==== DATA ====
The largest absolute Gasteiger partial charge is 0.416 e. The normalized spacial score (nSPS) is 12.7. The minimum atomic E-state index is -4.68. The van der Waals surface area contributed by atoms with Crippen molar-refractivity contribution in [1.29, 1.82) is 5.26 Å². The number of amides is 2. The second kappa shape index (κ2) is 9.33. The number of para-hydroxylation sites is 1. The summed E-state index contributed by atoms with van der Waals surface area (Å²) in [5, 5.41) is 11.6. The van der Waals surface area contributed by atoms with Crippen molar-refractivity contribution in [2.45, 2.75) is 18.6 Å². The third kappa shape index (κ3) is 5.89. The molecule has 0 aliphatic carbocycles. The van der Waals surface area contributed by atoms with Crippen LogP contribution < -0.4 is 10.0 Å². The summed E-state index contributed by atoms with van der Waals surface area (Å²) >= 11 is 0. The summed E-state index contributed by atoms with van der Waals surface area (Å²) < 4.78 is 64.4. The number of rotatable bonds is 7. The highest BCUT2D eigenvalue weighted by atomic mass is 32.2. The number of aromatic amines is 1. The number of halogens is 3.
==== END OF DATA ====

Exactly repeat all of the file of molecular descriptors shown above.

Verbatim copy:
The largest absolute Gasteiger partial charge is 0.416 e. The normalized spacial score (nSPS) is 12.7. The minimum atomic E-state index is -4.68. The van der Waals surface area contributed by atoms with Crippen molar-refractivity contribution in [1.29, 1.82) is 5.26 Å². The number of amides is 2. The second kappa shape index (κ2) is 9.33. The number of para-hydroxylation sites is 1. The summed E-state index contributed by atoms with van der Waals surface area (Å²) in [5, 5.41) is 11.6. The van der Waals surface area contributed by atoms with Crippen molar-refractivity contribution in [2.45, 2.75) is 18.6 Å². The third kappa shape index (κ3) is 5.89. The molecule has 0 aliphatic carbocycles. The van der Waals surface area contributed by atoms with Crippen LogP contribution < -0.4 is 10.0 Å². The summed E-state index contributed by atoms with van der Waals surface area (Å²) >= 11 is 0. The summed E-state index contributed by atoms with van der Waals surface area (Å²) < 4.78 is 64.4. The number of rotatable bonds is 7. The highest BCUT2D eigenvalue weighted by atomic mass is 32.2. The number of aromatic amines is 1. The number of halogens is 3.